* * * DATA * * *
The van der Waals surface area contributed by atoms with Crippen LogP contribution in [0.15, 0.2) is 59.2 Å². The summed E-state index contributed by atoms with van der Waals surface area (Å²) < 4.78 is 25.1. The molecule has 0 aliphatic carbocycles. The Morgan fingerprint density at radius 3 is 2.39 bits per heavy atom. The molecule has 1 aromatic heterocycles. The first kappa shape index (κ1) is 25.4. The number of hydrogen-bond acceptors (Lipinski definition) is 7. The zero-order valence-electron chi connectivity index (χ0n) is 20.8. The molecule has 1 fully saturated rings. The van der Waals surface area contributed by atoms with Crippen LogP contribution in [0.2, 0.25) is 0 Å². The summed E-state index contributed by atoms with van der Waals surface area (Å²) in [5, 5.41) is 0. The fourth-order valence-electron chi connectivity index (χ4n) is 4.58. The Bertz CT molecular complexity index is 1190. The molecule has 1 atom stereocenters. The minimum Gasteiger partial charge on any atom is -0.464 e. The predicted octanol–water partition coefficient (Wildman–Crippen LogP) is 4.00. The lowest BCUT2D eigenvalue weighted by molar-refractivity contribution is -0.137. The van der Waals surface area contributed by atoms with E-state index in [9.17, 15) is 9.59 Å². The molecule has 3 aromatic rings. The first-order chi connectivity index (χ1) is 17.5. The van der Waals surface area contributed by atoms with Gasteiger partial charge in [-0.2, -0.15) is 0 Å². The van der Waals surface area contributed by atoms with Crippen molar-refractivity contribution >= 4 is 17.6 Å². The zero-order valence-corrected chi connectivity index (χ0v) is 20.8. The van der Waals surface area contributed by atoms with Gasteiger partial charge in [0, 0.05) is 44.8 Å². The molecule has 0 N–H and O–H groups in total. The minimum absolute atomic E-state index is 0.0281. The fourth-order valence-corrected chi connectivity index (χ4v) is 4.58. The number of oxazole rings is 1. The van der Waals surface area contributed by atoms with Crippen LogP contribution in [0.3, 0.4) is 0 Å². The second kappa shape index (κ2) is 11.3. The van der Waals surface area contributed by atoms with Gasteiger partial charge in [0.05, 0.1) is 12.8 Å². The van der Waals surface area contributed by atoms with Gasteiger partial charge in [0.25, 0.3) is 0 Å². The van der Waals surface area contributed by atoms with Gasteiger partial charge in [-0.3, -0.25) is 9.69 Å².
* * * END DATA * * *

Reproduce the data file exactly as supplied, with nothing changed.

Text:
The van der Waals surface area contributed by atoms with Crippen LogP contribution in [0.15, 0.2) is 59.2 Å². The summed E-state index contributed by atoms with van der Waals surface area (Å²) < 4.78 is 25.1. The molecule has 0 aliphatic carbocycles. The Morgan fingerprint density at radius 3 is 2.39 bits per heavy atom. The molecule has 1 aromatic heterocycles. The first kappa shape index (κ1) is 25.4. The number of hydrogen-bond acceptors (Lipinski definition) is 7. The zero-order valence-electron chi connectivity index (χ0n) is 20.8. The molecule has 1 fully saturated rings. The van der Waals surface area contributed by atoms with Crippen LogP contribution in [0.2, 0.25) is 0 Å². The summed E-state index contributed by atoms with van der Waals surface area (Å²) in [5, 5.41) is 0. The fourth-order valence-electron chi connectivity index (χ4n) is 4.58. The Bertz CT molecular complexity index is 1190. The molecule has 1 atom stereocenters. The minimum Gasteiger partial charge on any atom is -0.464 e. The predicted octanol–water partition coefficient (Wildman–Crippen LogP) is 4.00. The lowest BCUT2D eigenvalue weighted by molar-refractivity contribution is -0.137. The van der Waals surface area contributed by atoms with E-state index in [9.17, 15) is 9.59 Å². The molecule has 3 aromatic rings. The first-order chi connectivity index (χ1) is 17.5. The van der Waals surface area contributed by atoms with Gasteiger partial charge in [-0.2, -0.15) is 0 Å². The van der Waals surface area contributed by atoms with Crippen molar-refractivity contribution >= 4 is 17.6 Å². The zero-order valence-corrected chi connectivity index (χ0v) is 20.8. The van der Waals surface area contributed by atoms with Gasteiger partial charge in [0, 0.05) is 44.8 Å². The molecule has 0 N–H and O–H groups in total. The minimum absolute atomic E-state index is 0.0281. The fourth-order valence-corrected chi connectivity index (χ4v) is 4.58. The number of oxazole rings is 1. The van der Waals surface area contributed by atoms with Crippen LogP contribution in [0.3, 0.4) is 0 Å². The second kappa shape index (κ2) is 11.3. The van der Waals surface area contributed by atoms with Gasteiger partial charge in [0.05, 0.1) is 12.8 Å². The van der Waals surface area contributed by atoms with Gasteiger partial charge in [0.25, 0.3) is 0 Å². The van der Waals surface area contributed by atoms with Gasteiger partial charge in [-0.3, -0.25) is 9.69 Å².